Review: Die Moeder is immersive and compelling viewing- brilliant and innovative production of Florian Zeller’s The Mother

Die Moeder by Florian Zeller (performed in Afrikaans with English surtitles)

Where and when: Baxter Flipside  April 12 to 29, 2023 at 7.30pm, with Saturday matinees at 3.30pm
Director: Christaan Olwagen (he has also translated Christopher Hampton’s English translation of Florian Zeller’s The Mother into Afrikaans)
Cast: Sandra Prinsloo, Dawid Minnaar, Ludwig Binge and Ashley de Lange
Book: Webtickets see

French playwright Florian Zeller’s acclaimed play, The Mother has been translated by Christiaan Olwagen into Afrikaans, as Die Moeder. Olwagen is also directing. After picking up a clutch of awards on the Afrikaans festival circuit, Die Moeder, is on in the Baxter, Cape Town, with South African theatrical doyenne, Sandra Prinsloo taking on the role as Anna, the mother who feels that she has passed her sell-by-date of usefulness, as she faces the so called ‘empty nest’ syndrome at home and an emotionally absent husband who may or may not be having an affair. It is a brilliant production. This is brilliant theatre. Die Moeder is a kitchen-sink drama of the absurd on uppers – playing out in a streamlined, sleek, chic, glossy white kitchen in the full volume space of the Baxter’s Flipside Theatre in Cape Town. Sandra Prinsloo is mesmerising. The cast works seamlessly as an ensemble, containing and restraining Anna, who is unhinged, existing on a cocktail of pills and booze. She has lost her grip of reality as she grasps for a connection with her son (Ludwig Binge) who has left home and hearth to live his own life with his girlfriend, Elodie (Ashley de Lange). In the play, he returns or does he? Elodie heckles and taunts Anna or does she? Is she really there or is it all figments of Anna’s imagination? This review contains production spoilers.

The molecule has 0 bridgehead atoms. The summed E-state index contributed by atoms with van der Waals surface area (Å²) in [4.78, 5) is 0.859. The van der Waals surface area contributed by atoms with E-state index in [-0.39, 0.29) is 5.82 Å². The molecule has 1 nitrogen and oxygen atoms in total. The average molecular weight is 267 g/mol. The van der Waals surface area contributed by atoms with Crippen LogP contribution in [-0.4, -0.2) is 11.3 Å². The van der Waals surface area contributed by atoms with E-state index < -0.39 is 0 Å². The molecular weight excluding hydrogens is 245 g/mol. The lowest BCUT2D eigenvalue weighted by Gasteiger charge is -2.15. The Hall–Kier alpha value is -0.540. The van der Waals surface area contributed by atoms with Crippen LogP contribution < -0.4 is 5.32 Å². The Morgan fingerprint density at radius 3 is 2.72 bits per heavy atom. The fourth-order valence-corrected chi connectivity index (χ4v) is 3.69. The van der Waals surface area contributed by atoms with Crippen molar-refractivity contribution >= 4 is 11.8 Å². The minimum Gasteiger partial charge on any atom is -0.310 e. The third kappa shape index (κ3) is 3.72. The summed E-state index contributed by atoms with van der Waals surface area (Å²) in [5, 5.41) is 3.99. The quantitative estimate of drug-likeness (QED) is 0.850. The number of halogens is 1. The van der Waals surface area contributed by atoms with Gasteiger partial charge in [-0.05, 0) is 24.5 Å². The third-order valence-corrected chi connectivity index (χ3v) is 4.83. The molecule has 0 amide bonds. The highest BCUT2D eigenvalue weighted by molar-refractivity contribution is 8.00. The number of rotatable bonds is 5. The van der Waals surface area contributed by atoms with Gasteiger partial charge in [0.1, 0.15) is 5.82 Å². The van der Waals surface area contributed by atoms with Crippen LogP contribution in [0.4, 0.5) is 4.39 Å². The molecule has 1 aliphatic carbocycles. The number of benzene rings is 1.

Die Moeder is part of Florian Zeller family trilogy of psychological dramas: The Father, The Son and The Mother. I saw The Father (performed in English – Christopher Hampton’s translation), in November 2016, Cape Town at The Fugard (the theatre no longer exists). I saw the 2020 film version (directed by Zeller and adapted with Christopher Hampton ), starring Anthony Hopkins which was nominated for numerous Academy Awards and won two – for best actor –Hopkins and best adapted screenplay. The Father pivoted on an axis of a man losing his grip of reality, with the advance of dementia. We the audience were not sure what he was remembering or experiencing; if it was a ‘real’ memory or a fiction or a combination.  Narratives spooled out before us but the shifts were subtle as we tried to splice it together- puzzling it out -psychologically. In Die Moeder, Zeller does the same – using repetition and replay of narrative but the dissonance is heightened. It is not understated. From the first scene, we see Anna reeling, thrashing across the stage in utter desperation to make sense of her life, her world as a woman who has lost her identity which was fed by her usefulness as a nurturer and carer for her offspring who have left her alone with a husband who is emotionally and often physically absent and in her mind, is having an affair. We do not know if this is the situation as Anna is an unreliable narrator.

The Afrikaans translation for Die Moeder, by Christiaan Olwagen is like a character in its own right. He translated the play from Christopher Hampton’s English translation. I cannot imagine watching this play in English. Even the word Moeder, resonates for me- ‘I will  moer you – thrash you – beat you up- murder you’.  In this production – Anna is on the rampage as she thrashes about. There are English surtitles beamed on to a screen but one hears the Afrikaans and even for those with limited Afrikaans, there is layering of language – what we hear and we read on the screen. Not every word is translated- for example, the young girlfriend, mutters ‘hello’ to Anna – that is on the surtitles – but when she speaks- she says ‘hello Tannie’- dripping with deprecating loathing innuendo and sarcasm. The word ‘tannie’ is loaded in each delivery and here we see the hand, ear, eye of Olwagen in the way the dialogue slaps from what we hear and what we read and how it is punctuated by bursts of music (including French and English songs- fabulous soundtrack – injecting fun into the play). Prinsloo is a maestro in the way she delivers each word – laden with yearning, frustration, anger and despair.  It is not just a script and a narrative but the way she rolls and punches out each word.